Water Lilies: Claude Monet, 1917, by Peter Filkins

Water Lilies

Claude Monet, 1917

Meanwhile he painted them–water lilies
floating on the surface of a pond
he’d constructed for the pleasure of the eye
and motifs to paint
at the century’s end,
the new one begun with multiple explosions
of red, of pink, white fleshy flowers
against the backdrop of a subsurface blue

with distances, the sky itself reflected
in the watery calm where a cloud adrift
would later be captured by his brush
in motion, each day in the studio
another one spent to the echo of guns
bombarding the trenches, pummeling the Some
erupting in billows of acrid black smoke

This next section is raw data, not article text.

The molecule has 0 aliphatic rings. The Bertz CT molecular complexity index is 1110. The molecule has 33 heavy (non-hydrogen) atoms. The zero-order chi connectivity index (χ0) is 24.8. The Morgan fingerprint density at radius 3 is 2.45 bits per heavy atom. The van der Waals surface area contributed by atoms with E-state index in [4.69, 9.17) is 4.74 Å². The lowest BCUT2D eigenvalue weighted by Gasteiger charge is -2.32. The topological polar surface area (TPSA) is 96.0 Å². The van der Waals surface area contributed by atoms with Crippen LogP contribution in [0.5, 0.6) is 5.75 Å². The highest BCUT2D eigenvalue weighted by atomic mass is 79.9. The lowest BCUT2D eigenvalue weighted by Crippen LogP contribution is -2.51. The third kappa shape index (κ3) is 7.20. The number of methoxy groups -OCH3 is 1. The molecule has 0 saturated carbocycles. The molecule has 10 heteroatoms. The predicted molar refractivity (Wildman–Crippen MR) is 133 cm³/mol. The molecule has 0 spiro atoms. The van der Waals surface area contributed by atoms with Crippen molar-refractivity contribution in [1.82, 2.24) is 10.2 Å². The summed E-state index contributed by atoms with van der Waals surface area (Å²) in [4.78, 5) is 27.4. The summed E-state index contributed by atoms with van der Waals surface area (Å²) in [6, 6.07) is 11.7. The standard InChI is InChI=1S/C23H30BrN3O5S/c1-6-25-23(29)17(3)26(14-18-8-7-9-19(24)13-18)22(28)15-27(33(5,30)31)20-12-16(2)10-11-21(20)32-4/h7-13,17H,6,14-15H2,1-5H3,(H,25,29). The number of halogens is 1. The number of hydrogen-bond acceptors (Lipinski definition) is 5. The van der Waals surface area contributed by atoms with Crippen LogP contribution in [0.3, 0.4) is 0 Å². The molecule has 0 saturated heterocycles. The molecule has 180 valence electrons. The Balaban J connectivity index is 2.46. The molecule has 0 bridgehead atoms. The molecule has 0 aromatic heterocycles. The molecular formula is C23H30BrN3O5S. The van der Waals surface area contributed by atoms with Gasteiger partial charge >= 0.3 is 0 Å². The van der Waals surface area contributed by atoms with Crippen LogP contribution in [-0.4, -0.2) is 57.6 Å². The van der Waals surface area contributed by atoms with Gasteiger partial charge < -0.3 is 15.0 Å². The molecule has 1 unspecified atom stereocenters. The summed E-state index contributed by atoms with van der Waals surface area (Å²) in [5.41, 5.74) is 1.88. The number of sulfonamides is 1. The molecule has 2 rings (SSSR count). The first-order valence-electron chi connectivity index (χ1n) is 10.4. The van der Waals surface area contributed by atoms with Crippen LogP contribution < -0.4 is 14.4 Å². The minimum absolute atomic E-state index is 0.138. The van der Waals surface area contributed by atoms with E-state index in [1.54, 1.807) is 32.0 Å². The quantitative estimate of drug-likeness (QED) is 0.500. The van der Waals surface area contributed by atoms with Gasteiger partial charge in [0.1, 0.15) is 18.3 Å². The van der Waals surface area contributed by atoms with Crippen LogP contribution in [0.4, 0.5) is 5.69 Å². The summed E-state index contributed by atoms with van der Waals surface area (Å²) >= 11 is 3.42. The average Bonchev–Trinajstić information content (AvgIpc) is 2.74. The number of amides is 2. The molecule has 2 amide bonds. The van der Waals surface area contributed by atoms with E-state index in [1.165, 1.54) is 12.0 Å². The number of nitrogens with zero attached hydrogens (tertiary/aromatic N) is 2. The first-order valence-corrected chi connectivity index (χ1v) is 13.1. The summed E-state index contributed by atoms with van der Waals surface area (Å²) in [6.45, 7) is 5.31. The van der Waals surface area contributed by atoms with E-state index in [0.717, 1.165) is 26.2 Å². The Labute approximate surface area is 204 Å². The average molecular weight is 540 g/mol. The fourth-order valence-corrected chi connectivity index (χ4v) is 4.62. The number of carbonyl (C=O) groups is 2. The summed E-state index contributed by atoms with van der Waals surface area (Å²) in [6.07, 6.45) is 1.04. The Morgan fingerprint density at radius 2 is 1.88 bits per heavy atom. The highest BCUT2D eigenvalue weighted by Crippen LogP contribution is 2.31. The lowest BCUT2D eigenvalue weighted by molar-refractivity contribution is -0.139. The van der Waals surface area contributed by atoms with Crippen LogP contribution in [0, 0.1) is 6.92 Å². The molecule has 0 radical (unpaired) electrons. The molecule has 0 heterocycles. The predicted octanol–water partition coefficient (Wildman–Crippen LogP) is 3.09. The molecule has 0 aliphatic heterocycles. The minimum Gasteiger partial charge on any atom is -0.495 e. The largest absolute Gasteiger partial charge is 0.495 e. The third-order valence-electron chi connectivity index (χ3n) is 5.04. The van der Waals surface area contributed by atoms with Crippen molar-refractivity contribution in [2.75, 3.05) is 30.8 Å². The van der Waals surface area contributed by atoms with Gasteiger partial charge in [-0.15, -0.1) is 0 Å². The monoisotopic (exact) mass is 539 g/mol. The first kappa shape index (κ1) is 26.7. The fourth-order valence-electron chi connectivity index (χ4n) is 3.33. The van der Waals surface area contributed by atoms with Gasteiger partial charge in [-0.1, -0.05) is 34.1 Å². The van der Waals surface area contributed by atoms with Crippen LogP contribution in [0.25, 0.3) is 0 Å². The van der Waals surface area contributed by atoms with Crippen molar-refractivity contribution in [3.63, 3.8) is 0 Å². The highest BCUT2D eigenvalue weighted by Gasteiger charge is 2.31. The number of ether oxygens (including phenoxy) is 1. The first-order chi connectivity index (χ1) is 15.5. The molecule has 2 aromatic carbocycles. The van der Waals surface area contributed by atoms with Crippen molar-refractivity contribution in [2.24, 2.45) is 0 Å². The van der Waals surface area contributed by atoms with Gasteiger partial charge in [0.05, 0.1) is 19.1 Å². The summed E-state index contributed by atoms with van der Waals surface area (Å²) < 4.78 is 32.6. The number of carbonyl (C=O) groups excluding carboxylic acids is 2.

upon a horizon no longer present
but subsumed, erased, immersed as he was
in the flux of light on water, flowers
afloat on the air beneath a willow
and its weeping, our only perspective
in a lost world lost to bottomless translucency,
the eye that sees it, and the intractable sun.

Peter Filkins (2007)

Peter Filkins is a poet and teacher of writing and literature. He has published two volumes of poetry, After Homer (2002) and What She Knew (1998). This poem appeared in the Winter 2007 issue of The American Scholar, the journal of Phi Beta Kappa.

One Response to “Water Lilies: Claude Monet, 1917, by Peter Filkins”

  1. Ariane Says:

    Greetings from Giverny! I love your poem that renders so well the atmosphere of Monet’s world.

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